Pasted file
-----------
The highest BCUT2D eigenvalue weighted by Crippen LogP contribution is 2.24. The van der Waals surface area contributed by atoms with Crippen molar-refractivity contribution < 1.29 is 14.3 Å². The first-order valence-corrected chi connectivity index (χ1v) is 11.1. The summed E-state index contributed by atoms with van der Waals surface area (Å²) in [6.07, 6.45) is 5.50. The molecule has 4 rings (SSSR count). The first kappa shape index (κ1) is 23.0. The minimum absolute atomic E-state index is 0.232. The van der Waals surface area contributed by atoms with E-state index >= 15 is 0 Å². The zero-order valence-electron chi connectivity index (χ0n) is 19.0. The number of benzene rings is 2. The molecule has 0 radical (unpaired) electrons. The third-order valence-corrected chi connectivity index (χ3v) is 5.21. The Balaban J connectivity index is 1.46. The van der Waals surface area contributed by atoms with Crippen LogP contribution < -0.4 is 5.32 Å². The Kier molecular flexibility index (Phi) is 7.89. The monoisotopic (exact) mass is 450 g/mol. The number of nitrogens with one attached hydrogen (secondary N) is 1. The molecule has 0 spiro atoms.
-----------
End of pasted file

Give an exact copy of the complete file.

The highest BCUT2D eigenvalue weighted by Crippen LogP contribution is 2.24. The van der Waals surface area contributed by atoms with Crippen molar-refractivity contribution < 1.29 is 14.3 Å². The first-order valence-corrected chi connectivity index (χ1v) is 11.1. The summed E-state index contributed by atoms with van der Waals surface area (Å²) in [6.07, 6.45) is 5.50. The molecule has 4 rings (SSSR count). The first kappa shape index (κ1) is 23.0. The minimum absolute atomic E-state index is 0.232. The van der Waals surface area contributed by atoms with E-state index >= 15 is 0 Å². The zero-order valence-electron chi connectivity index (χ0n) is 19.0. The number of benzene rings is 2. The molecule has 0 radical (unpaired) electrons. The third-order valence-corrected chi connectivity index (χ3v) is 5.21. The Balaban J connectivity index is 1.46. The van der Waals surface area contributed by atoms with Crippen LogP contribution < -0.4 is 5.32 Å². The Kier molecular flexibility index (Phi) is 7.89. The monoisotopic (exact) mass is 450 g/mol. The number of nitrogens with one attached hydrogen (secondary N) is 1. The molecule has 0 spiro atoms.